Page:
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How to get the most out of bank holidays – and have over 60 work-free days this year

Careful exploitation of bank holidays the trick to making the best of your time off this year

With the season to be jolly far behind us now, and dark, damp and dreary days ahead for most people, it is as good a time as any to plan ahead and look towards future holidays and making the most of the time we might have off as the year progresses.

And with that in mind, what would you say if we told you there was a way you could have at least six different breaks of at least nine days duration over the course of the next year while only using 25 days of annual leave?

You’d probably say we were talking nonsense. But you’d be wrong. It is worth pointing out that the advice will only work for those who routinely get bank holidays and weekends off – our calculations include bookending leave periods with weekends. If you work in the healthcare sector, retail, certain public services or indeed the media, you might not be able to extend your work-free leave to the same extent.

But many workers, by judiciously exploiting bank holidays and timing holidays to coincide with them, could turn 25 days’ leave into more than 60 days work-free, when weekends are added into the mix.


And with an extra bank holiday to exploit this year as a result of the addition of a new free day in a post-Covid world – there is even a bit more flexibility as to when you might be able to take your breaks.

But with that said, off we go.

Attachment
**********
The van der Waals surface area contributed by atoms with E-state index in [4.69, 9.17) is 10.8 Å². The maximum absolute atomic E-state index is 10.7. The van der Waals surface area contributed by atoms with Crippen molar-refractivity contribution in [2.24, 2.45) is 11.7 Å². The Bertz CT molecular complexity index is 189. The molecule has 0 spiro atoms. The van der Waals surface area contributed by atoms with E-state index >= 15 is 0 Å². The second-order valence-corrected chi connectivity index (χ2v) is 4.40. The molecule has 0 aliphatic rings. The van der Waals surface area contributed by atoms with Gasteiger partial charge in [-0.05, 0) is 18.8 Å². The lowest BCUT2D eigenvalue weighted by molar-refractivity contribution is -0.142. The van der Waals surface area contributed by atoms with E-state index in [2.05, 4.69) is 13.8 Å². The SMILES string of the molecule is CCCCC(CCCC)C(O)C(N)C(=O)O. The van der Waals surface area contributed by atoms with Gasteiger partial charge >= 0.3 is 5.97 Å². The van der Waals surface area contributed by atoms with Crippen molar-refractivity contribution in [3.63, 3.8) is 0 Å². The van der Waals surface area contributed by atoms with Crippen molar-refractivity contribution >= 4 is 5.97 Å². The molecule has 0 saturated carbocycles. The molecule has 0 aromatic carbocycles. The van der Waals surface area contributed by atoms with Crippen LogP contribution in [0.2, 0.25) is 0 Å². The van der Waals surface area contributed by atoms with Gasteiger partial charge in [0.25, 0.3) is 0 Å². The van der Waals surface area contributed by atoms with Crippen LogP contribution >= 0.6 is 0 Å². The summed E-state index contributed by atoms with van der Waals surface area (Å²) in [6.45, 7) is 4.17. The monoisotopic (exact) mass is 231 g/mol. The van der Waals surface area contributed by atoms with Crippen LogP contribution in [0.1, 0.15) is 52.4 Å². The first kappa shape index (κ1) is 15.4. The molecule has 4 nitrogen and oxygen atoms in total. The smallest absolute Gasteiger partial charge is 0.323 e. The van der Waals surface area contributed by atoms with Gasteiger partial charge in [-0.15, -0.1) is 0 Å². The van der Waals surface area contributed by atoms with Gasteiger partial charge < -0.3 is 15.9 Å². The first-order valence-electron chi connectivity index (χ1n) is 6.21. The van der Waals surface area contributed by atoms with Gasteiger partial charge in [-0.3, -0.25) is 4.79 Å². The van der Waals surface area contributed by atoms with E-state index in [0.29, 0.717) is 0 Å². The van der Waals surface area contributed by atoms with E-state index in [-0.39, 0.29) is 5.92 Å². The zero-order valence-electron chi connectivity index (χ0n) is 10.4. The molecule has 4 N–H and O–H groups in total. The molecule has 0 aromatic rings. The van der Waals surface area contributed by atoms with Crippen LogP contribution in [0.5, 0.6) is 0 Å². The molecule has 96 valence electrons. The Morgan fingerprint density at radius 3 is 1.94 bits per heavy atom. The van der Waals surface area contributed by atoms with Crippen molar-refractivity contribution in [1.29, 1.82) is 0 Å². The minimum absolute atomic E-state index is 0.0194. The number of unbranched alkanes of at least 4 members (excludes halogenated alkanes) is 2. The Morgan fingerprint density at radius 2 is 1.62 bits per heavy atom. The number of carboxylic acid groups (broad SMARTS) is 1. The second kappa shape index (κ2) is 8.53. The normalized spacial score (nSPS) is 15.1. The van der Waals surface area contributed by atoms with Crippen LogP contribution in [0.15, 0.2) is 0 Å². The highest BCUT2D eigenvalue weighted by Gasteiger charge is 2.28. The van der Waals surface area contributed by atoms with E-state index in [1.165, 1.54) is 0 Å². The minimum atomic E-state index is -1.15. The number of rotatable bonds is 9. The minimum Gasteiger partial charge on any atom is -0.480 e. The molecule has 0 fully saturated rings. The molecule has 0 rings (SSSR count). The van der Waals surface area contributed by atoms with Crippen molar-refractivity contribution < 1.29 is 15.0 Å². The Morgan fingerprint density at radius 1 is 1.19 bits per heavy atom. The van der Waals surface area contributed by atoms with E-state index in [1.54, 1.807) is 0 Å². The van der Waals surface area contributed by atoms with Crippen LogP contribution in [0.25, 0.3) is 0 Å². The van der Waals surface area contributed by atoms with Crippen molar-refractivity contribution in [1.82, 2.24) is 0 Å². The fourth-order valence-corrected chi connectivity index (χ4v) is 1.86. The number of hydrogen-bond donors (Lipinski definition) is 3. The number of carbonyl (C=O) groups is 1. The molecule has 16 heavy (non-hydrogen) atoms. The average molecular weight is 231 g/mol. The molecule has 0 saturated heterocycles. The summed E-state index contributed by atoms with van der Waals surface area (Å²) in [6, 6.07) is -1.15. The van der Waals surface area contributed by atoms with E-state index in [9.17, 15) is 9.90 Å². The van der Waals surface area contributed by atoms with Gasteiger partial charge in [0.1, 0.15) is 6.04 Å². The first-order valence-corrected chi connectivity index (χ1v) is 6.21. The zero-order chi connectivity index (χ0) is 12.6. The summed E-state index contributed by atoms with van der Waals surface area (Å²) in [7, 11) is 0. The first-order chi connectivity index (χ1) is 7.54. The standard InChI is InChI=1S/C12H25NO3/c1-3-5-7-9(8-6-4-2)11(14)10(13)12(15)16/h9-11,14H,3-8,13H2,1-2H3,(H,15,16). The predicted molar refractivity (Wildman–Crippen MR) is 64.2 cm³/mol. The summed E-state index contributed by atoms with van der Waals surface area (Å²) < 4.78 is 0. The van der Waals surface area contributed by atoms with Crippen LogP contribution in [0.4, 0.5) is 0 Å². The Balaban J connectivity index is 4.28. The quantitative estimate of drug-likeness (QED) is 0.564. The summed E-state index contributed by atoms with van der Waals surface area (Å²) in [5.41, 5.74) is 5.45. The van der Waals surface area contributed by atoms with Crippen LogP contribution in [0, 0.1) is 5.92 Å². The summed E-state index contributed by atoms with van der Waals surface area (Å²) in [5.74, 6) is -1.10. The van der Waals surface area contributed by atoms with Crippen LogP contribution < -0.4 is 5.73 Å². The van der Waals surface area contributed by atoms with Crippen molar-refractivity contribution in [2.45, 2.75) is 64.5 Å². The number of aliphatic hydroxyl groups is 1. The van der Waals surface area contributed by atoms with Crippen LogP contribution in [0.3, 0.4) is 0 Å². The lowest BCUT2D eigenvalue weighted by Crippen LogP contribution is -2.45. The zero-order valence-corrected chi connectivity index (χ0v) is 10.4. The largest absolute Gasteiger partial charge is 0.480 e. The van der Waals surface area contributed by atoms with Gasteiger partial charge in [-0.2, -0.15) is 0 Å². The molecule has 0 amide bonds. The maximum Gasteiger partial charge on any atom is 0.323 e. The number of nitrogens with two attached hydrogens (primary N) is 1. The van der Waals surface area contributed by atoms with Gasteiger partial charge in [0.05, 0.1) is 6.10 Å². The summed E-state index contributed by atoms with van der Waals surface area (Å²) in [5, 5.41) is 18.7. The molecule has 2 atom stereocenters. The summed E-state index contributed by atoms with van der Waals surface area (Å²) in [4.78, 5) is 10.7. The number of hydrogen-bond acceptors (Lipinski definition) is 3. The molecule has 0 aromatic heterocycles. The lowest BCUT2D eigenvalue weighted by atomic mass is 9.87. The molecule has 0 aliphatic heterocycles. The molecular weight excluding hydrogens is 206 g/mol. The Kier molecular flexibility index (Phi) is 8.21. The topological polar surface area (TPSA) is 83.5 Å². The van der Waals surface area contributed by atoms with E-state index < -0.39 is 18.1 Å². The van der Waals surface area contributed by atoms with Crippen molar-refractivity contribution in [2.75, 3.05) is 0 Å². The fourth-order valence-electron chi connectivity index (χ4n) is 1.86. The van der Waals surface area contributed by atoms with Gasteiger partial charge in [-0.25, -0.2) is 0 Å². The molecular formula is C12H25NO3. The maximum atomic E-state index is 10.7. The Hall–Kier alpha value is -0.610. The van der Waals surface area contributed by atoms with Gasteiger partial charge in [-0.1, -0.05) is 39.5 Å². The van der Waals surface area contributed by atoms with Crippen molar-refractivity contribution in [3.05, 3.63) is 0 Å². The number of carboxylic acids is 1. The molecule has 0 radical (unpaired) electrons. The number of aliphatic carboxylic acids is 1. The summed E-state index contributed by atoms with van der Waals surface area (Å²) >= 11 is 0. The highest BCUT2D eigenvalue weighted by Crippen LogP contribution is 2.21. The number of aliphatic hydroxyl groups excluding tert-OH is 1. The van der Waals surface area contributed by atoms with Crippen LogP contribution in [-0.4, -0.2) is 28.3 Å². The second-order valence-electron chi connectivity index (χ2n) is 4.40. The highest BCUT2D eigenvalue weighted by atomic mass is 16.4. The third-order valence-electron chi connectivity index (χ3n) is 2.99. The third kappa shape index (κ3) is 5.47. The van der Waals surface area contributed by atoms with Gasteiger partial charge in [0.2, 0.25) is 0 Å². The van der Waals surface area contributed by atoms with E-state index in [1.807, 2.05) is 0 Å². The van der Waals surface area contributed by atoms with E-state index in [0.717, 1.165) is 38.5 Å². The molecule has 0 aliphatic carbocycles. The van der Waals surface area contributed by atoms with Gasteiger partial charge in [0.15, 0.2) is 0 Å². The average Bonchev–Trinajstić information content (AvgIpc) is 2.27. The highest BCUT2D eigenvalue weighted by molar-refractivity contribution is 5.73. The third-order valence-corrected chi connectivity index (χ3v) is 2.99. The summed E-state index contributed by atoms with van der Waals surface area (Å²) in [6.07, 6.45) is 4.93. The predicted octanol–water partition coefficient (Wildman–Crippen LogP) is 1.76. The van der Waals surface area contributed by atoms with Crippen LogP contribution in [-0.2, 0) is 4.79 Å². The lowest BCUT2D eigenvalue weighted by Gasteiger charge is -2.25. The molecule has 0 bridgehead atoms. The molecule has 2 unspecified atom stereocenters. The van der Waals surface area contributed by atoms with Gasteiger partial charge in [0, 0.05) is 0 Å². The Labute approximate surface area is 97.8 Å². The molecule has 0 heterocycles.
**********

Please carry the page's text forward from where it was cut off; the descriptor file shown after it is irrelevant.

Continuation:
The first leave days you need to take fall in February. The new bank holiday this year will be on Monday, February 6th, so if you take four days leave from the Tuesday, you will get your first nine-day stretch without work, running from February 4th to February 12th inclusive, which includes two weekends.

Next up is Paddy’s Day. March 17th is a Friday this year, so if you take leave from March 13th you will see another four days of holidays turn into another nine consecutive days free from work.

Easter is a key time when it comes to making the most of your holiday entitlements. While Good Friday is not actually a bank holiday, it is a day many people are given off by their employer and if you are one of the lucky ones, take another eight days leave starting on Monday, April 3rd.

Good Friday is on April 7th, while the following Monday is the Easter Bank Holiday, so your eight days leave will amount to a 16-day period away from work.

The running total then is 16 days leave and three distinct holidays – two of nine days and one of 16 days, amounting to 34 in total.

And we haven’t even got to the summer time yet. The months ahead will mean there are choices to be made.

The May bank holiday falls this year on May 1st, so taking another four days off from May 2nd will give you another nine-day stretch while taking another four days off from Tuesday June 6th amounts to a break of the same length.

Alternatively you might want to hold off and take another four days for the August bank holiday, which will also amount to further nine days work-free. The other option would be to skip the May, June or August bank holiday weeks and take a break over the October bank holiday weekend instead.

The autumn bank holiday is on October 30th, so by booking October 31st to November 3rd off you get another decent stretch.

While another judiciously placed days leave taken on December 28th or 29th will see a person rewarded with another 10 days off in a row, presuming their employer does not make them work on whichever of those two days they do not take as annual leave – and given that we’re talking about the days after Christmas when many businesses remain closed there is a decent chance you will be able to take advantage of that to make your holidays work harder for you.

That means by carefully planning leave over the next 12 months a person who has a holiday entitlement of 25 days can actually have 62 days off of at least nine days each time including weekends. Although if that person is to be you, you might want to get your holiday requests in early and in advance of the rush.